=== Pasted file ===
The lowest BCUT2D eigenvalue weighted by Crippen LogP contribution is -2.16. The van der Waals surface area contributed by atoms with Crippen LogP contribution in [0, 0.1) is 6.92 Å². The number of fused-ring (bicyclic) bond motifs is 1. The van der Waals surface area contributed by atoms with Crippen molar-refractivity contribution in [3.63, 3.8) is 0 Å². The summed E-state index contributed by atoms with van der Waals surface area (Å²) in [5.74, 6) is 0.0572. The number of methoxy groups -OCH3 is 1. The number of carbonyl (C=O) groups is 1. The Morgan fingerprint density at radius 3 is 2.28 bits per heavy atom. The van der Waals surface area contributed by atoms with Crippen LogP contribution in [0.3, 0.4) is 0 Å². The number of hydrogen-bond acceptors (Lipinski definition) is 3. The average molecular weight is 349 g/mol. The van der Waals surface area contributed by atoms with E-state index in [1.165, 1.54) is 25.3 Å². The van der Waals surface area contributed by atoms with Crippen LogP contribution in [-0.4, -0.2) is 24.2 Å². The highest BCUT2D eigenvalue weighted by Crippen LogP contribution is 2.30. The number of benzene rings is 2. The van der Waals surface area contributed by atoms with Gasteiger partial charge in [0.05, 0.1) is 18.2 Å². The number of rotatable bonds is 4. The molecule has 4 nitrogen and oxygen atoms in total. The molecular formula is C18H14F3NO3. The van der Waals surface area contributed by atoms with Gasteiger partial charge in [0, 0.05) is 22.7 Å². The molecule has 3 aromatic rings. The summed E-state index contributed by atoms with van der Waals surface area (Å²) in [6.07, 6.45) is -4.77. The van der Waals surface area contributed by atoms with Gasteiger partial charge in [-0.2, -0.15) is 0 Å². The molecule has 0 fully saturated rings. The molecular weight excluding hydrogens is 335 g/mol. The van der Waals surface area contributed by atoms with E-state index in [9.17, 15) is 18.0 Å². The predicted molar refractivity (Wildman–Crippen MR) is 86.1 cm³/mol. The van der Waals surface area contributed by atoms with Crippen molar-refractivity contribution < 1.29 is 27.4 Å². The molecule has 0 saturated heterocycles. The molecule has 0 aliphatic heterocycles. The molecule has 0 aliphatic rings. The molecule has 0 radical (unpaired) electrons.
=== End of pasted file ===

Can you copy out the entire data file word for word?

The lowest BCUT2D eigenvalue weighted by Crippen LogP contribution is -2.16. The van der Waals surface area contributed by atoms with Crippen LogP contribution in [0, 0.1) is 6.92 Å². The number of fused-ring (bicyclic) bond motifs is 1. The van der Waals surface area contributed by atoms with Crippen molar-refractivity contribution in [3.63, 3.8) is 0 Å². The summed E-state index contributed by atoms with van der Waals surface area (Å²) in [5.74, 6) is 0.0572. The number of methoxy groups -OCH3 is 1. The number of carbonyl (C=O) groups is 1. The Morgan fingerprint density at radius 3 is 2.28 bits per heavy atom. The van der Waals surface area contributed by atoms with Crippen LogP contribution in [0.3, 0.4) is 0 Å². The number of hydrogen-bond acceptors (Lipinski definition) is 3. The average molecular weight is 349 g/mol. The van der Waals surface area contributed by atoms with E-state index in [1.165, 1.54) is 25.3 Å². The van der Waals surface area contributed by atoms with Crippen LogP contribution in [-0.4, -0.2) is 24.2 Å². The highest BCUT2D eigenvalue weighted by Crippen LogP contribution is 2.30. The number of benzene rings is 2. The van der Waals surface area contributed by atoms with Gasteiger partial charge in [0.05, 0.1) is 18.2 Å². The number of rotatable bonds is 4. The molecule has 4 nitrogen and oxygen atoms in total. The molecular formula is C18H14F3NO3. The van der Waals surface area contributed by atoms with Gasteiger partial charge in [0, 0.05) is 22.7 Å². The molecule has 3 aromatic rings. The summed E-state index contributed by atoms with van der Waals surface area (Å²) in [6.07, 6.45) is -4.77. The van der Waals surface area contributed by atoms with Gasteiger partial charge in [-0.2, -0.15) is 0 Å². The molecule has 0 fully saturated rings. The molecular weight excluding hydrogens is 335 g/mol. The van der Waals surface area contributed by atoms with E-state index in [9.17, 15) is 18.0 Å². The predicted molar refractivity (Wildman–Crippen MR) is 86.1 cm³/mol. The van der Waals surface area contributed by atoms with Crippen molar-refractivity contribution < 1.29 is 27.4 Å². The molecule has 0 saturated heterocycles. The molecule has 0 aliphatic heterocycles. The molecule has 0 aliphatic rings. The molecule has 0 radical (unpaired) electrons.